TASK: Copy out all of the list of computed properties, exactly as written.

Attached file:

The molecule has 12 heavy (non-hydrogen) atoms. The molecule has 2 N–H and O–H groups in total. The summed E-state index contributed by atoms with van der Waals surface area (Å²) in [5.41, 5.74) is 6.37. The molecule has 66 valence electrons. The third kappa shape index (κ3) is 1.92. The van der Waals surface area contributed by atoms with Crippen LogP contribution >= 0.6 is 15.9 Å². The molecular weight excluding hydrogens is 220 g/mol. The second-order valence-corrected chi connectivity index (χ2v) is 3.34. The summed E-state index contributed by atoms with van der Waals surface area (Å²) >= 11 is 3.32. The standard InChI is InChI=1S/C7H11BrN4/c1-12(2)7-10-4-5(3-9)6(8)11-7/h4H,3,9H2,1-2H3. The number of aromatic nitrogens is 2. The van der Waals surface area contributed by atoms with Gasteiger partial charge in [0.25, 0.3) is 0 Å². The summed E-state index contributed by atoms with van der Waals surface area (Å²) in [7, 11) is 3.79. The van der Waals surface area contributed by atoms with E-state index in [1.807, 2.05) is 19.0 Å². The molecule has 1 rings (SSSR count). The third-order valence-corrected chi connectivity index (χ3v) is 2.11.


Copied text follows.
The molecule has 12 heavy (non-hydrogen) atoms. The molecule has 2 N–H and O–H groups in total. The summed E-state index contributed by atoms with van der Waals surface area (Å²) in [5.41, 5.74) is 6.37. The molecule has 66 valence electrons. The third kappa shape index (κ3) is 1.92. The van der Waals surface area contributed by atoms with Crippen LogP contribution >= 0.6 is 15.9 Å². The molecular weight excluding hydrogens is 220 g/mol. The second-order valence-corrected chi connectivity index (χ2v) is 3.34. The summed E-state index contributed by atoms with van der Waals surface area (Å²) >= 11 is 3.32. The standard InChI is InChI=1S/C7H11BrN4/c1-12(2)7-10-4-5(3-9)6(8)11-7/h4H,3,9H2,1-2H3. The number of aromatic nitrogens is 2. The van der Waals surface area contributed by atoms with Gasteiger partial charge in [0.25, 0.3) is 0 Å². The summed E-state index contributed by atoms with van der Waals surface area (Å²) in [7, 11) is 3.79. The van der Waals surface area contributed by atoms with E-state index in [1.807, 2.05) is 19.0 Å². The molecule has 1 rings (SSSR count). The third-order valence-corrected chi connectivity index (χ3v) is 2.11.